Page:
Date of this Version
A thesis presented to the faculty of the Graduate College at the University of Nebraska in partial fulfillment of requirements for the degree of Master of Science
Major: Natural Resource Sciences
Under the supervision of Professors Andrew Little and Christopher Chizinski
Lincoln, Nebraska, August 2023
Advisors: Andrew Little, Christopher Chizinski
To gain insights into the challenges faced by Nebraska farmers and landowners when adopting precision agriculture technologies, I analyzed data collected from a 2022 survey involving 7,503 participants, consisting of producers and farmland owners from across the state of Nebraska. The primary objective was to provide valuable insights for agencies seeking to improve their precision agriculture and conservation outreach efforts for the benefit of conservation and Nebraskan farmers and landowners. This study aimed to understand key factors influencing adoption behaviors by evaluating the constraints to precision agriculture adoption, assessing the impact of producer and landowner characteristics on these constraints, identifying preferred communication sources, and examining their effect on conservation program application. Additionally, I investigated the influence of the organization or individual a producer or landowner worked with on their satisfaction with expert advice they received. The results of my research found that financial limitations ranked as the most substantial constraint to the adoption of precision agriculture. In addition, specific characteristics of respondents, such as whether they were renters or first-generation farmers or farmland owners, significantly impacted the respondent’s constraints. With respect to communication preferences, respondents indicated a strong preference for receiving precision agriculture information from sources like friends, family, and peers, farm equipment manufacturers, and farmers' organizations. However, even though non-governmental agencies received a lower overall preference rating, I found that respondents who preferred information from non-governmental agencies were more likely to have applied for a conservation program. This highlights the need for fostering collaboration between government agencies, non-governmental organizations, and private entities. Furthermore, my research revealed that overall satisfaction with expert advice increased as respondents engaged with multiple groups, further underscoring the significance of collaboration in advancing conservation and precision agriculture endeavors.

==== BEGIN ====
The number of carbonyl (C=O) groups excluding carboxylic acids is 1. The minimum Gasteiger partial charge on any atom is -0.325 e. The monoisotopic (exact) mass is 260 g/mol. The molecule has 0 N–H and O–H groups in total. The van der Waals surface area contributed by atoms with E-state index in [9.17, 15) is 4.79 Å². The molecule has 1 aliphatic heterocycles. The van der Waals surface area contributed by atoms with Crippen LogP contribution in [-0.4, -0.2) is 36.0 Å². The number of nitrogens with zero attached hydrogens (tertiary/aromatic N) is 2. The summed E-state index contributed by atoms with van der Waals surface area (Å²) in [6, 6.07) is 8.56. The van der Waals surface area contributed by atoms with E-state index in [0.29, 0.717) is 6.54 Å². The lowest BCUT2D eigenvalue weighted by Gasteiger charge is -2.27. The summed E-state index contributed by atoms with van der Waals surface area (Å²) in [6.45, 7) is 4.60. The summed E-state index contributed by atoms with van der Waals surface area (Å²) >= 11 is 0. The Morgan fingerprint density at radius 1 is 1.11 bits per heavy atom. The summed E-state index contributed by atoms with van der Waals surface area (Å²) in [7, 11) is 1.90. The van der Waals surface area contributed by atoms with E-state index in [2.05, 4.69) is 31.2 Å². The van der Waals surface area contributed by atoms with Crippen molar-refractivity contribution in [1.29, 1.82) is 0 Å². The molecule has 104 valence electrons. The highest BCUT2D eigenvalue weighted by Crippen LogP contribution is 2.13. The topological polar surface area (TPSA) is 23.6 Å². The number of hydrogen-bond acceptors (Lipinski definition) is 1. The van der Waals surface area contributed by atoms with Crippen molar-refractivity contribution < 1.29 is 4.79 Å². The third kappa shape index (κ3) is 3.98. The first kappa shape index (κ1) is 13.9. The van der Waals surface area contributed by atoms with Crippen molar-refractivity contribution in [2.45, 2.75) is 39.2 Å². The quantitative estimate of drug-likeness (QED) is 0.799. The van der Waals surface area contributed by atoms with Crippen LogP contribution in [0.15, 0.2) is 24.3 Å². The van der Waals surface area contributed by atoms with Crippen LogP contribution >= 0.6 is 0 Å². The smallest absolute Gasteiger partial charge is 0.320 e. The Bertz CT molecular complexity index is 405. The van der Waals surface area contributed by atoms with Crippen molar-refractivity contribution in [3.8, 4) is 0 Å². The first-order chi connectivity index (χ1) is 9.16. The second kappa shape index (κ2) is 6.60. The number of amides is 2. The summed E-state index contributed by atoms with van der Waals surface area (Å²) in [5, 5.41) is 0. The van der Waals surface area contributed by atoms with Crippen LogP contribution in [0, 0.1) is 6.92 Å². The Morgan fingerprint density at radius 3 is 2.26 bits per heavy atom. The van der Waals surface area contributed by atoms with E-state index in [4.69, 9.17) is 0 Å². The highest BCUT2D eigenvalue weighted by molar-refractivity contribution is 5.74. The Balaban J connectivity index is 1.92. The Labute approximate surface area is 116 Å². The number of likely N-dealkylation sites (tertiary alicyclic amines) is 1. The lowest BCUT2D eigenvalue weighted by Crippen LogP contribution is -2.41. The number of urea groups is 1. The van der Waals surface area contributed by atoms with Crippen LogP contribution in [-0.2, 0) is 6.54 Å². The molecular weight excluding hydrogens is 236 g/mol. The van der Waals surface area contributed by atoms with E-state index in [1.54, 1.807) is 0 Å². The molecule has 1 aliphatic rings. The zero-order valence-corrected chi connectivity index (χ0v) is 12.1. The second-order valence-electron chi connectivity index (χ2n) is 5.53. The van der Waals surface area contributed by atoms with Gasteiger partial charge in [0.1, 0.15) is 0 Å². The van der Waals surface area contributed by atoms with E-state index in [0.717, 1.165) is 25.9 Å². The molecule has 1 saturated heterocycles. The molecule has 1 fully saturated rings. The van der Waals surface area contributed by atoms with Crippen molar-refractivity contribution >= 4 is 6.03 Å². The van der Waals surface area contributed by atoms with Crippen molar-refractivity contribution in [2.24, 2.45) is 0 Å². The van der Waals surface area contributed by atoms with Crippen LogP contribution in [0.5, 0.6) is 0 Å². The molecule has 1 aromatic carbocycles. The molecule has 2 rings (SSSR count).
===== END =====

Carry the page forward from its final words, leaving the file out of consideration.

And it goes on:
Advisors: Andrew Little and Christopher Chizinski